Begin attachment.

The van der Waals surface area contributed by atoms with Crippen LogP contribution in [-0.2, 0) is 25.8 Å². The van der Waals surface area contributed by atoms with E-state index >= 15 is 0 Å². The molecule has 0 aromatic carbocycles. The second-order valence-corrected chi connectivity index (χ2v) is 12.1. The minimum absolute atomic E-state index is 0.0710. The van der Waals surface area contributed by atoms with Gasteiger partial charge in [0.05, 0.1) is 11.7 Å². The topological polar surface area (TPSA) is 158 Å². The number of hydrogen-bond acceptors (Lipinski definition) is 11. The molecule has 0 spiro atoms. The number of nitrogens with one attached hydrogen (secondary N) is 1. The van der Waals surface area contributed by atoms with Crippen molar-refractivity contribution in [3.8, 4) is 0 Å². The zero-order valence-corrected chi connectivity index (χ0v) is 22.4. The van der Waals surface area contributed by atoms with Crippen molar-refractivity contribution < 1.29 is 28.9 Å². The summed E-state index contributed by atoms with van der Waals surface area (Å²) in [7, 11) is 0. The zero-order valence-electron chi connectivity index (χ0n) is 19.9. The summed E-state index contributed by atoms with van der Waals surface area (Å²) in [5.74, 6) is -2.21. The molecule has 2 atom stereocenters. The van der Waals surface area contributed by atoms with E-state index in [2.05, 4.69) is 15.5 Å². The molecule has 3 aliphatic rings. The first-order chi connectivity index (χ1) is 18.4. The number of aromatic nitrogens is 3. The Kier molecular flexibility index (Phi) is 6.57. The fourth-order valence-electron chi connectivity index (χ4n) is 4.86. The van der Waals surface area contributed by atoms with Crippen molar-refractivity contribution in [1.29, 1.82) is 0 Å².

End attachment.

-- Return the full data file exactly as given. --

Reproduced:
The van der Waals surface area contributed by atoms with Crippen LogP contribution in [-0.2, 0) is 25.8 Å². The van der Waals surface area contributed by atoms with E-state index >= 15 is 0 Å². The molecule has 0 aromatic carbocycles. The second-order valence-corrected chi connectivity index (χ2v) is 12.1. The minimum absolute atomic E-state index is 0.0710. The van der Waals surface area contributed by atoms with Gasteiger partial charge in [0.05, 0.1) is 11.7 Å². The topological polar surface area (TPSA) is 158 Å². The number of hydrogen-bond acceptors (Lipinski definition) is 11. The molecule has 0 spiro atoms. The number of nitrogens with one attached hydrogen (secondary N) is 1. The van der Waals surface area contributed by atoms with Crippen molar-refractivity contribution in [3.8, 4) is 0 Å². The zero-order valence-corrected chi connectivity index (χ0v) is 22.4. The van der Waals surface area contributed by atoms with Crippen molar-refractivity contribution < 1.29 is 28.9 Å². The summed E-state index contributed by atoms with van der Waals surface area (Å²) in [7, 11) is 0. The zero-order valence-electron chi connectivity index (χ0n) is 19.9. The summed E-state index contributed by atoms with van der Waals surface area (Å²) in [5.74, 6) is -2.21. The molecule has 2 atom stereocenters. The van der Waals surface area contributed by atoms with E-state index in [2.05, 4.69) is 15.5 Å². The molecule has 3 aliphatic rings. The first-order chi connectivity index (χ1) is 18.4. The number of aromatic nitrogens is 3. The Kier molecular flexibility index (Phi) is 6.57. The fourth-order valence-electron chi connectivity index (χ4n) is 4.86. The van der Waals surface area contributed by atoms with Crippen molar-refractivity contribution in [1.29, 1.82) is 0 Å².